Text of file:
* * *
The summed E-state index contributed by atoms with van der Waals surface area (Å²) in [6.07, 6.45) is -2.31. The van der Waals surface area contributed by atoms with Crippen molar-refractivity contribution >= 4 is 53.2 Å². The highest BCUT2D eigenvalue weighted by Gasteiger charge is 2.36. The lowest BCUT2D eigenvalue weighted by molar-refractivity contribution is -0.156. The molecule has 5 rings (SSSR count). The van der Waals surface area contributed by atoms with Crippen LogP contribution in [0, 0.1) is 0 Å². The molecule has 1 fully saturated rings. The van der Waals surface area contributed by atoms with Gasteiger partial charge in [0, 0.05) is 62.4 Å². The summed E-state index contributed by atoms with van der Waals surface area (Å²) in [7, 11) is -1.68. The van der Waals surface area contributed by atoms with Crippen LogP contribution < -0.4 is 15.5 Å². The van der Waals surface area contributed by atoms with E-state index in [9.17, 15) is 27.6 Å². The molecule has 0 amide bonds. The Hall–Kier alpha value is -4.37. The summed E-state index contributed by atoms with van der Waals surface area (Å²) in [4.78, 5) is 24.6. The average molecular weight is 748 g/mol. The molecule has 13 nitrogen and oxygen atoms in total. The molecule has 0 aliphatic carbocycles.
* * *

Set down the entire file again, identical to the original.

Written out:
The summed E-state index contributed by atoms with van der Waals surface area (Å²) in [6.07, 6.45) is -2.31. The van der Waals surface area contributed by atoms with Crippen molar-refractivity contribution >= 4 is 53.2 Å². The highest BCUT2D eigenvalue weighted by Gasteiger charge is 2.36. The lowest BCUT2D eigenvalue weighted by molar-refractivity contribution is -0.156. The molecule has 5 rings (SSSR count). The van der Waals surface area contributed by atoms with Crippen LogP contribution in [0, 0.1) is 0 Å². The molecule has 1 fully saturated rings. The van der Waals surface area contributed by atoms with Gasteiger partial charge in [0, 0.05) is 62.4 Å². The summed E-state index contributed by atoms with van der Waals surface area (Å²) in [7, 11) is -1.68. The van der Waals surface area contributed by atoms with Crippen LogP contribution < -0.4 is 15.5 Å². The van der Waals surface area contributed by atoms with E-state index in [9.17, 15) is 27.6 Å². The molecule has 0 amide bonds. The Hall–Kier alpha value is -4.37. The summed E-state index contributed by atoms with van der Waals surface area (Å²) in [4.78, 5) is 24.6. The average molecular weight is 748 g/mol. The molecule has 13 nitrogen and oxygen atoms in total. The molecule has 0 aliphatic carbocycles.